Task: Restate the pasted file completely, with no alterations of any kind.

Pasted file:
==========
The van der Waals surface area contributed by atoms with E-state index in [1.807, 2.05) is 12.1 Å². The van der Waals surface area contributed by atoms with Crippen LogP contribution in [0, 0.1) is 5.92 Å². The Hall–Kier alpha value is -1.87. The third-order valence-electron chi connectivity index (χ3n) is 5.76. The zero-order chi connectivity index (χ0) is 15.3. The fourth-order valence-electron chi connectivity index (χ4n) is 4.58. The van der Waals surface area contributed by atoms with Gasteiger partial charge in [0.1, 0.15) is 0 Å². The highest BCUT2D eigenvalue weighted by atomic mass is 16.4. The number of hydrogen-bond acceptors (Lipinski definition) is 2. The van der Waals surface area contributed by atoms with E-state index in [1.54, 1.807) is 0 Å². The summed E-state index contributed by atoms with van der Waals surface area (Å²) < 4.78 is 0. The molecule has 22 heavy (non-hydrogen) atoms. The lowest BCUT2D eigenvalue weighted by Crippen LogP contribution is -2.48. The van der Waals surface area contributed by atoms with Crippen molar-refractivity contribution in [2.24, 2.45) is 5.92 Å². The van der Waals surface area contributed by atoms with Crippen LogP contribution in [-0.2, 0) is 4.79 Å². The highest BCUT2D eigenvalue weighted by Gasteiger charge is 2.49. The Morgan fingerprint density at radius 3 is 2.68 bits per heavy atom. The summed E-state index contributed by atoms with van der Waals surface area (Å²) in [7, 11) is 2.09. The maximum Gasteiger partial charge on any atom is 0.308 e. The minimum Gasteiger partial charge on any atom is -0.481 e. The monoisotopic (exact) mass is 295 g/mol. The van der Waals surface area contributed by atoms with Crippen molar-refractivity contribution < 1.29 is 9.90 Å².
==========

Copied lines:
The van der Waals surface area contributed by atoms with E-state index in [1.807, 2.05) is 12.1 Å². The van der Waals surface area contributed by atoms with Crippen LogP contribution in [0, 0.1) is 5.92 Å². The Hall–Kier alpha value is -1.87. The third-order valence-electron chi connectivity index (χ3n) is 5.76. The zero-order chi connectivity index (χ0) is 15.3. The fourth-order valence-electron chi connectivity index (χ4n) is 4.58. The van der Waals surface area contributed by atoms with Gasteiger partial charge in [0.1, 0.15) is 0 Å². The highest BCUT2D eigenvalue weighted by atomic mass is 16.4. The number of hydrogen-bond acceptors (Lipinski definition) is 2. The van der Waals surface area contributed by atoms with E-state index in [1.54, 1.807) is 0 Å². The summed E-state index contributed by atoms with van der Waals surface area (Å²) < 4.78 is 0. The molecule has 22 heavy (non-hydrogen) atoms. The lowest BCUT2D eigenvalue weighted by Crippen LogP contribution is -2.48. The van der Waals surface area contributed by atoms with Crippen molar-refractivity contribution in [2.24, 2.45) is 5.92 Å². The van der Waals surface area contributed by atoms with Crippen LogP contribution in [-0.2, 0) is 4.79 Å². The highest BCUT2D eigenvalue weighted by Gasteiger charge is 2.49. The Morgan fingerprint density at radius 3 is 2.68 bits per heavy atom. The summed E-state index contributed by atoms with van der Waals surface area (Å²) in [7, 11) is 2.09. The maximum Gasteiger partial charge on any atom is 0.308 e. The minimum Gasteiger partial charge on any atom is -0.481 e. The monoisotopic (exact) mass is 295 g/mol. The van der Waals surface area contributed by atoms with Crippen molar-refractivity contribution < 1.29 is 9.90 Å².